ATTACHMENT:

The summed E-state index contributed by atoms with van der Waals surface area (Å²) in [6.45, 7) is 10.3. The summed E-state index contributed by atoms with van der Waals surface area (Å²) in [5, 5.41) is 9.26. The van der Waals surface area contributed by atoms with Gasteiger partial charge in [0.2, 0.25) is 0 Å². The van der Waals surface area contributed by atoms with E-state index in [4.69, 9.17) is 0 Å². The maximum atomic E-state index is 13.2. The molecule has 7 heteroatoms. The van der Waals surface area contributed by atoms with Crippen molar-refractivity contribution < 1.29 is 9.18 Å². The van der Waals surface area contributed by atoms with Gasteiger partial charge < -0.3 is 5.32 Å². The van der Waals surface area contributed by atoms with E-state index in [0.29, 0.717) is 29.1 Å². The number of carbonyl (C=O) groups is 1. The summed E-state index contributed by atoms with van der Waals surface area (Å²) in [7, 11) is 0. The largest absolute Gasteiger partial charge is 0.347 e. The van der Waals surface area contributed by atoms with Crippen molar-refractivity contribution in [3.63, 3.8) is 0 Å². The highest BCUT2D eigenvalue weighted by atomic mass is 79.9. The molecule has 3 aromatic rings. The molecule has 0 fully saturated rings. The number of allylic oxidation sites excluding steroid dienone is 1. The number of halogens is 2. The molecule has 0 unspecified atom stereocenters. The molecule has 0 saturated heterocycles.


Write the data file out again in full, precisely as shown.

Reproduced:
The summed E-state index contributed by atoms with van der Waals surface area (Å²) in [6.45, 7) is 10.3. The summed E-state index contributed by atoms with van der Waals surface area (Å²) in [5, 5.41) is 9.26. The van der Waals surface area contributed by atoms with Gasteiger partial charge in [0.2, 0.25) is 0 Å². The van der Waals surface area contributed by atoms with E-state index in [4.69, 9.17) is 0 Å². The maximum atomic E-state index is 13.2. The molecule has 7 heteroatoms. The van der Waals surface area contributed by atoms with Crippen molar-refractivity contribution < 1.29 is 9.18 Å². The van der Waals surface area contributed by atoms with Gasteiger partial charge < -0.3 is 5.32 Å². The van der Waals surface area contributed by atoms with E-state index in [0.29, 0.717) is 29.1 Å². The number of carbonyl (C=O) groups is 1. The summed E-state index contributed by atoms with van der Waals surface area (Å²) in [7, 11) is 0. The largest absolute Gasteiger partial charge is 0.347 e. The van der Waals surface area contributed by atoms with Crippen molar-refractivity contribution in [3.63, 3.8) is 0 Å². The highest BCUT2D eigenvalue weighted by atomic mass is 79.9. The molecule has 3 aromatic rings. The molecule has 0 fully saturated rings. The number of allylic oxidation sites excluding steroid dienone is 1. The number of halogens is 2. The molecule has 0 unspecified atom stereocenters. The molecule has 0 saturated heterocycles.